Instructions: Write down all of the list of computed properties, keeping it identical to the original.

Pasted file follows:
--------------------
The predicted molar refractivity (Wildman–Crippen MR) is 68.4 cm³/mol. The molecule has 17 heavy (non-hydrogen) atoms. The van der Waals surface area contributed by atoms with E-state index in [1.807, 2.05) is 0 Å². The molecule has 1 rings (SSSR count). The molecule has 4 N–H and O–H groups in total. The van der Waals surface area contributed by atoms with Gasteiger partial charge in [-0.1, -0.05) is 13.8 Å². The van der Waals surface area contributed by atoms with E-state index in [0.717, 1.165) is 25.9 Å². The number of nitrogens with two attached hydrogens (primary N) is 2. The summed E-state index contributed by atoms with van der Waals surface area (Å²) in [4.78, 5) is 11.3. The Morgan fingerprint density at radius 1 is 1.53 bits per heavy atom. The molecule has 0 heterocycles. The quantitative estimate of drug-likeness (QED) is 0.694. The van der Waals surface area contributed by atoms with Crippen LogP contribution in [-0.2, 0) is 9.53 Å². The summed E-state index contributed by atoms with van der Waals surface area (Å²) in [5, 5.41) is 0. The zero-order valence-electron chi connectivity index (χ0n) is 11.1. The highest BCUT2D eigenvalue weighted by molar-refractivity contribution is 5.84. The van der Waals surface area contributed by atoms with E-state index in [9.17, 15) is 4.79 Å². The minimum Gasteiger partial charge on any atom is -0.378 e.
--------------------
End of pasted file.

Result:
The predicted molar refractivity (Wildman–Crippen MR) is 68.4 cm³/mol. The molecule has 17 heavy (non-hydrogen) atoms. The van der Waals surface area contributed by atoms with E-state index in [1.807, 2.05) is 0 Å². The molecule has 1 rings (SSSR count). The molecule has 4 N–H and O–H groups in total. The van der Waals surface area contributed by atoms with Gasteiger partial charge in [-0.1, -0.05) is 13.8 Å². The van der Waals surface area contributed by atoms with E-state index in [0.717, 1.165) is 25.9 Å². The number of nitrogens with two attached hydrogens (primary N) is 2. The summed E-state index contributed by atoms with van der Waals surface area (Å²) in [4.78, 5) is 11.3. The Morgan fingerprint density at radius 1 is 1.53 bits per heavy atom. The molecule has 0 heterocycles. The quantitative estimate of drug-likeness (QED) is 0.694. The van der Waals surface area contributed by atoms with Crippen LogP contribution in [-0.2, 0) is 9.53 Å². The summed E-state index contributed by atoms with van der Waals surface area (Å²) in [5, 5.41) is 0. The zero-order valence-electron chi connectivity index (χ0n) is 11.1. The highest BCUT2D eigenvalue weighted by molar-refractivity contribution is 5.84. The van der Waals surface area contributed by atoms with E-state index in [9.17, 15) is 4.79 Å². The minimum Gasteiger partial charge on any atom is -0.378 e.